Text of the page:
Though the Gates County Lions are proud of all of Lulu Eure’s accomplishments and accolades, they appreciate most specifically her simple and untiring devotion to the people of Gates County. From the pre-schoolers to the elderly, Eure is still having a positive impact on so many. Whether through sports teams or other health and fitness influence, her support for what is good for Gates County is unending.

Gates County Board of Education Chairman Ray Felton commented on his observation over the years, “Lulu has done a very good job taking care of the community center. It is not an easy job trying to make things happen, especially when some think they have a better way and hit the internet to complain when they have failed to play by the rules. Lulu is good, dedicated, fair and deserves every bit of appreciation we can give her.”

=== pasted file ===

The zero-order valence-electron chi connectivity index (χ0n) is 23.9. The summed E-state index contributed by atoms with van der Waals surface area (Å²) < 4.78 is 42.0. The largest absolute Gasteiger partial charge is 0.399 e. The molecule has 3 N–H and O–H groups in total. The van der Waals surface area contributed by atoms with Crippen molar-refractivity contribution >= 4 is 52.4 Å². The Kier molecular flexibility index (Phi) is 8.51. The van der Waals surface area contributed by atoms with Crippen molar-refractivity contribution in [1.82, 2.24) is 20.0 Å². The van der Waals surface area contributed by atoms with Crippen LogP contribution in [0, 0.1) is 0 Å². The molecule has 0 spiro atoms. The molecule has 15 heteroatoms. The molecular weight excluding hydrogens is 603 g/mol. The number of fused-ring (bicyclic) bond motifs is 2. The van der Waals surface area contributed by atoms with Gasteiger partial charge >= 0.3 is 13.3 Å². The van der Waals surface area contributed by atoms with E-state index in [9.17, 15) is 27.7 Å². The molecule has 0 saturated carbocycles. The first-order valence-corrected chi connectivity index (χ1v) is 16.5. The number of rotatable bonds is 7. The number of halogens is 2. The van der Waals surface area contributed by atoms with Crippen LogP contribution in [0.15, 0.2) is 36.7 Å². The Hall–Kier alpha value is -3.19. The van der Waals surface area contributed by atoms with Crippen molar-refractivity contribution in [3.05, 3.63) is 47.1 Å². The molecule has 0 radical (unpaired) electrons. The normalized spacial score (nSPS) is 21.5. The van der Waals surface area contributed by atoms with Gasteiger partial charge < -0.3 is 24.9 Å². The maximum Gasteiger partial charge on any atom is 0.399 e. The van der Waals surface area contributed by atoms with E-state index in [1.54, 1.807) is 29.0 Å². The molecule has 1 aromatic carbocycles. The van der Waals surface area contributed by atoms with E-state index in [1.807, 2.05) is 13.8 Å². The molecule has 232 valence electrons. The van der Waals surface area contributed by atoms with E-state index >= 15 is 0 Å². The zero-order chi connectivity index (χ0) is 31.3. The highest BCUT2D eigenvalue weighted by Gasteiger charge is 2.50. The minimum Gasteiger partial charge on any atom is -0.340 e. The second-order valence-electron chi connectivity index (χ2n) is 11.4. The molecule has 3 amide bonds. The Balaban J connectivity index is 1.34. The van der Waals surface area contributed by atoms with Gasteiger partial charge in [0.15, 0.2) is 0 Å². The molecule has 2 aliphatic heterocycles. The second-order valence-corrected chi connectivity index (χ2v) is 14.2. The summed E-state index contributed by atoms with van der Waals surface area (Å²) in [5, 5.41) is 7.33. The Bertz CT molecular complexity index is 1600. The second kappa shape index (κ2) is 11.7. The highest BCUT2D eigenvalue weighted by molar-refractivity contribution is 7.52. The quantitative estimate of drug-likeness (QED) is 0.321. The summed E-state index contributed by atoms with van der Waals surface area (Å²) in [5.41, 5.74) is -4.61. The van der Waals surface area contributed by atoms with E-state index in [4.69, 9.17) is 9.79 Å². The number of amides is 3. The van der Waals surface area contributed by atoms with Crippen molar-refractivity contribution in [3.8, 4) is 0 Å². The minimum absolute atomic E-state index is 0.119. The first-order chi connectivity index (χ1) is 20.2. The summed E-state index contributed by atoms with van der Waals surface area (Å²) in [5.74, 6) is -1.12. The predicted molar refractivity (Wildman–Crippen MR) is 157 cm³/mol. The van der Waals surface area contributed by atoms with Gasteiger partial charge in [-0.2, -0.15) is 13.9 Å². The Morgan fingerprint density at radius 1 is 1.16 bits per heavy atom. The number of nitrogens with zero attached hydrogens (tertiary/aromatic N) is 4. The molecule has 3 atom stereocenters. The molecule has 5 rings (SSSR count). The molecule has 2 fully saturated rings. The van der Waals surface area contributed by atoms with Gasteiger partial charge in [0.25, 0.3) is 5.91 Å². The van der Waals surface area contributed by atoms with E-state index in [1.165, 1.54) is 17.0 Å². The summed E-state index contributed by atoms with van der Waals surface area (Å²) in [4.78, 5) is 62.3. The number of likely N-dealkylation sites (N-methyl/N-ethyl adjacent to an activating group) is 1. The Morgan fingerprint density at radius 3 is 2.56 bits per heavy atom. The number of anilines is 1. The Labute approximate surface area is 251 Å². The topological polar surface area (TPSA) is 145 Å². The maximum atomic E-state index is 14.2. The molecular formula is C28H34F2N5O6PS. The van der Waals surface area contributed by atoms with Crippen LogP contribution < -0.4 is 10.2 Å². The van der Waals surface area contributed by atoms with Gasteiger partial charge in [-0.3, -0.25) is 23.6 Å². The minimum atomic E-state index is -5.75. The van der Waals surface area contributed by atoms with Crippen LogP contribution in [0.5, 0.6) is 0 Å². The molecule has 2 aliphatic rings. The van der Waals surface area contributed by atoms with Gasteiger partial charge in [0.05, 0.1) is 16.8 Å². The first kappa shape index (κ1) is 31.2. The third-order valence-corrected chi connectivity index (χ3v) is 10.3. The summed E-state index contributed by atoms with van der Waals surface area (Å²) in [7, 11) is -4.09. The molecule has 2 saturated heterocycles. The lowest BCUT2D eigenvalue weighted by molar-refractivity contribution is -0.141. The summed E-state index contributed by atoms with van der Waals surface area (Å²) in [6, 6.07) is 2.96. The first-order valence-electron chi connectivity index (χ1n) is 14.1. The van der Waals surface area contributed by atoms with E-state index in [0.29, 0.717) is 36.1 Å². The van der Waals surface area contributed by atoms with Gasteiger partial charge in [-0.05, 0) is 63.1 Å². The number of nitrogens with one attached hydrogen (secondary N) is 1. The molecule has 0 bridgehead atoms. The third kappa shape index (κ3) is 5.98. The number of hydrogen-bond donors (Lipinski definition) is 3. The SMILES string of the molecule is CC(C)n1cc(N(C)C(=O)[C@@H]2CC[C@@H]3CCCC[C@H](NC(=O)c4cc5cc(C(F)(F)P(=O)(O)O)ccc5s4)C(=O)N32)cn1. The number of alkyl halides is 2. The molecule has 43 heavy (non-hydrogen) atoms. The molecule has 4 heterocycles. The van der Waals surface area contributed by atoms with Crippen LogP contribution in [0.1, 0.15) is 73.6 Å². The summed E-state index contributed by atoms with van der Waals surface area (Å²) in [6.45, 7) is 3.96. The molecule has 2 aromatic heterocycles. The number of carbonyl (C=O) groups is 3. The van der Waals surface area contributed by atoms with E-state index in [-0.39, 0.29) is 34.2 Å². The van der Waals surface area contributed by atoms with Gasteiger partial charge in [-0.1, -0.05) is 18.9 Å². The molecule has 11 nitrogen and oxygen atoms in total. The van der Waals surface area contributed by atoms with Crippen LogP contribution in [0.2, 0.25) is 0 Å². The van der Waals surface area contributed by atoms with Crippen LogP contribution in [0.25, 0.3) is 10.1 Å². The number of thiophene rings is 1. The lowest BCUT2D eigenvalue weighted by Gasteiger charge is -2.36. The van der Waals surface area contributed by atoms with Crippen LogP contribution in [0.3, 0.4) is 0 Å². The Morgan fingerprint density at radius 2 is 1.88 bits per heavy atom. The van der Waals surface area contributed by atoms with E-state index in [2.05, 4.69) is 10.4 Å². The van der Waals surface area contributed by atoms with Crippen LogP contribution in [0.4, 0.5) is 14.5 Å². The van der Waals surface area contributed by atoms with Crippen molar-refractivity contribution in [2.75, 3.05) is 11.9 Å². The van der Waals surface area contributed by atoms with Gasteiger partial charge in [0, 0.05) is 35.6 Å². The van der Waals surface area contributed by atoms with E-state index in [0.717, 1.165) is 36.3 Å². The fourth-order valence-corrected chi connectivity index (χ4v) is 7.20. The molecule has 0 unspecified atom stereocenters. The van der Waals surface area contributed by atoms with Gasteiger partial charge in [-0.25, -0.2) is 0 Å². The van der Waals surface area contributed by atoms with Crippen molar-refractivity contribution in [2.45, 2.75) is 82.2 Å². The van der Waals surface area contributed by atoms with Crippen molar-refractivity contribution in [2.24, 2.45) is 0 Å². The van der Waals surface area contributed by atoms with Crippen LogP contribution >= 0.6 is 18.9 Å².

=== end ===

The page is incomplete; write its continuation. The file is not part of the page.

Whenever mentioning anything to Eure about what she’s been able to accomplish, she has always quickly directed all the credit to the people who have worked with her at the center, saying she was fortunate to work with people who were so good at what they do and who work so well with young people. Two co-workers have worked with Eure for decades. Robert Dilday has coached teams, officiated games, and maintained and marked fields along with many other duties. Guy Holley, who works part-time with the center, has coached and officiated, and also coached some of the high school teams with Eure.

Though respected and recognized far and wide, perhaps the most special recognition of untiring effort comes from the hundreds and hundreds, some now well along in age, who realize the positive influence Eure had on them. And they are quick to express their appreciation for what “Miss Lulu” meant to them.

Even though the Gates County Lions Club’s 2020 Christmas Parade is canceled due to COVID-19, their choice of this year’s Grand Marshal stands as a testament to Eure’s love of her home county and its citizens.